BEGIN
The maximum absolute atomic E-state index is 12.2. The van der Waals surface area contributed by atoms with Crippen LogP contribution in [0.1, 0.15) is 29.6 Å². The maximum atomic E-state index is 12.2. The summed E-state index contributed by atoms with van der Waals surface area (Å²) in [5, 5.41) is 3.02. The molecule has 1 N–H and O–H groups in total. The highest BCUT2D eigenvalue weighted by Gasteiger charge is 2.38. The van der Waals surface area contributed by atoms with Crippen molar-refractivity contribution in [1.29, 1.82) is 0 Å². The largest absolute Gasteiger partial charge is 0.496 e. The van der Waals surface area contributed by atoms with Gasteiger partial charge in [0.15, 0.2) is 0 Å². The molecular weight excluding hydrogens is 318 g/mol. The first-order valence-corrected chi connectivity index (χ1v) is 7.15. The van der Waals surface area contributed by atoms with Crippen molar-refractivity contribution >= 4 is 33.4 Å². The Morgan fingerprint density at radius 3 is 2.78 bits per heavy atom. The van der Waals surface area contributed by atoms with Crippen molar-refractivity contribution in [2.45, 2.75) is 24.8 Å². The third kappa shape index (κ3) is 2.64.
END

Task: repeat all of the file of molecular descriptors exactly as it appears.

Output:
The maximum absolute atomic E-state index is 12.2. The van der Waals surface area contributed by atoms with Crippen LogP contribution in [0.1, 0.15) is 29.6 Å². The maximum atomic E-state index is 12.2. The summed E-state index contributed by atoms with van der Waals surface area (Å²) in [5, 5.41) is 3.02. The molecule has 1 N–H and O–H groups in total. The highest BCUT2D eigenvalue weighted by Gasteiger charge is 2.38. The van der Waals surface area contributed by atoms with Crippen molar-refractivity contribution in [1.29, 1.82) is 0 Å². The largest absolute Gasteiger partial charge is 0.496 e. The van der Waals surface area contributed by atoms with Gasteiger partial charge in [0.15, 0.2) is 0 Å². The molecular weight excluding hydrogens is 318 g/mol. The first-order valence-corrected chi connectivity index (χ1v) is 7.15. The van der Waals surface area contributed by atoms with Crippen molar-refractivity contribution >= 4 is 33.4 Å². The Morgan fingerprint density at radius 3 is 2.78 bits per heavy atom. The van der Waals surface area contributed by atoms with Crippen molar-refractivity contribution in [2.45, 2.75) is 24.8 Å². The third kappa shape index (κ3) is 2.64.